The common Egyptian used a shorthand form of writing called hieratics. It derived from hieroglyphics but was used alongside it (it didn't replace hieroglyphics). While the monument carvers still used hieroglyphics, merchants and traders and everyone else was using hieratics to write their grocery lists and love notes.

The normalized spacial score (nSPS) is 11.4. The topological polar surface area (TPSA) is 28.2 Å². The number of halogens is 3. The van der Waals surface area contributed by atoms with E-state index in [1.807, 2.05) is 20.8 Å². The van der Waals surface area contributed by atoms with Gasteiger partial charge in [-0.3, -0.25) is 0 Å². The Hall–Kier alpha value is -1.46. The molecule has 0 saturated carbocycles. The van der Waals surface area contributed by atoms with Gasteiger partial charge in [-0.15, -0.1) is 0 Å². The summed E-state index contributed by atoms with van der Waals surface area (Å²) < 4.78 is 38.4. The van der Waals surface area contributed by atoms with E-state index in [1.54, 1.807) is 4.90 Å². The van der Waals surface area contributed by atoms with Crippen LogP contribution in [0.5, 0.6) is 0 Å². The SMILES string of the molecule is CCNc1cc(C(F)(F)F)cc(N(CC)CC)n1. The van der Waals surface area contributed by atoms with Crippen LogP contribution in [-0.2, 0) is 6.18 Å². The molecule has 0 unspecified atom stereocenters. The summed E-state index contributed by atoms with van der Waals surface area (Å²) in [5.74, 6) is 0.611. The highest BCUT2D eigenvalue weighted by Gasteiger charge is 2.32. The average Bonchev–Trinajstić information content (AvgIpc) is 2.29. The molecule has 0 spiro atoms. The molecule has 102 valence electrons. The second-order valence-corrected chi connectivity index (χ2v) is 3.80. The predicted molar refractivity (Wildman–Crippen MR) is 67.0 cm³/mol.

The priests and scribes would often use both hieroglyphics and hieratic in important documents and religious texts, like you can see in the example above (hieratics make up the main body of thetext on the bottom, but hieroglyphs are used on the top of the picture). They would usually write these documents on papyrus, a type of woven paper, or sometimes on animal skins--both of which were time consuming to make and therefor expensive. But the common people, the laborers and farmers and traders, if they could write wrote their hieratic notes on flat limestone rocks, and broken bits of pottery, which were cheap and readily available.